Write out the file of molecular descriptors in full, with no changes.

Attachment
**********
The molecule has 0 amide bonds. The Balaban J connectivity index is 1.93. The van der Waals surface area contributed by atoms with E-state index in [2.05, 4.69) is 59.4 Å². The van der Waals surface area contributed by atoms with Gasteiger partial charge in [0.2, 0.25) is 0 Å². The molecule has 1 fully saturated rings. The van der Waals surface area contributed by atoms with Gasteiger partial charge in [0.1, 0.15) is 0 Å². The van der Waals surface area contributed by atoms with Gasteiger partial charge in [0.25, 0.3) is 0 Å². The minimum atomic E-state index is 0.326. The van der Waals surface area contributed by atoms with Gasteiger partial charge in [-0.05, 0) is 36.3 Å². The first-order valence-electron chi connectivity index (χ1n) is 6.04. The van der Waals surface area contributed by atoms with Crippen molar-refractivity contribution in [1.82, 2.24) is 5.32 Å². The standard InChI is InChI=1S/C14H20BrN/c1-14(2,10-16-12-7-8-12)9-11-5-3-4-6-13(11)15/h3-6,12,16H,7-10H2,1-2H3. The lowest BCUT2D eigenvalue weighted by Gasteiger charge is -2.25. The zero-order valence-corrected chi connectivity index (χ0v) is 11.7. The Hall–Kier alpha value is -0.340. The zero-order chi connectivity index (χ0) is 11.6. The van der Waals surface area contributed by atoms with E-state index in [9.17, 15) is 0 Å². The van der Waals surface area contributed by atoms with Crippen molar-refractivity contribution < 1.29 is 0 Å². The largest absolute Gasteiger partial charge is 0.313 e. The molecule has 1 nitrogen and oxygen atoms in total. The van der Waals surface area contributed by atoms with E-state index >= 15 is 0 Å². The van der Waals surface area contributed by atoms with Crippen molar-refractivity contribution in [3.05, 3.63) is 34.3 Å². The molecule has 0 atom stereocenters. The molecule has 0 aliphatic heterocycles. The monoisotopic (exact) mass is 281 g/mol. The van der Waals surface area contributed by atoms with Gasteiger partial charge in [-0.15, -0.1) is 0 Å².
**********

The molecule has 0 amide bonds. The Balaban J connectivity index is 1.93. The van der Waals surface area contributed by atoms with E-state index in [2.05, 4.69) is 59.4 Å². The van der Waals surface area contributed by atoms with Gasteiger partial charge in [0.2, 0.25) is 0 Å². The molecule has 1 fully saturated rings. The van der Waals surface area contributed by atoms with Gasteiger partial charge in [0.1, 0.15) is 0 Å². The van der Waals surface area contributed by atoms with Gasteiger partial charge in [0.25, 0.3) is 0 Å². The minimum atomic E-state index is 0.326. The van der Waals surface area contributed by atoms with Gasteiger partial charge in [-0.05, 0) is 36.3 Å². The first-order valence-electron chi connectivity index (χ1n) is 6.04. The van der Waals surface area contributed by atoms with Crippen molar-refractivity contribution in [1.82, 2.24) is 5.32 Å². The standard InChI is InChI=1S/C14H20BrN/c1-14(2,10-16-12-7-8-12)9-11-5-3-4-6-13(11)15/h3-6,12,16H,7-10H2,1-2H3. The lowest BCUT2D eigenvalue weighted by Gasteiger charge is -2.25. The zero-order valence-corrected chi connectivity index (χ0v) is 11.7. The Hall–Kier alpha value is -0.340. The zero-order chi connectivity index (χ0) is 11.6. The van der Waals surface area contributed by atoms with E-state index in [9.17, 15) is 0 Å². The van der Waals surface area contributed by atoms with Crippen molar-refractivity contribution < 1.29 is 0 Å². The largest absolute Gasteiger partial charge is 0.313 e. The molecule has 1 nitrogen and oxygen atoms in total. The van der Waals surface area contributed by atoms with E-state index >= 15 is 0 Å². The van der Waals surface area contributed by atoms with Crippen molar-refractivity contribution in [3.05, 3.63) is 34.3 Å². The molecule has 0 atom stereocenters. The molecule has 0 aliphatic heterocycles. The monoisotopic (exact) mass is 281 g/mol. The van der Waals surface area contributed by atoms with Gasteiger partial charge in [-0.15, -0.1) is 0 Å².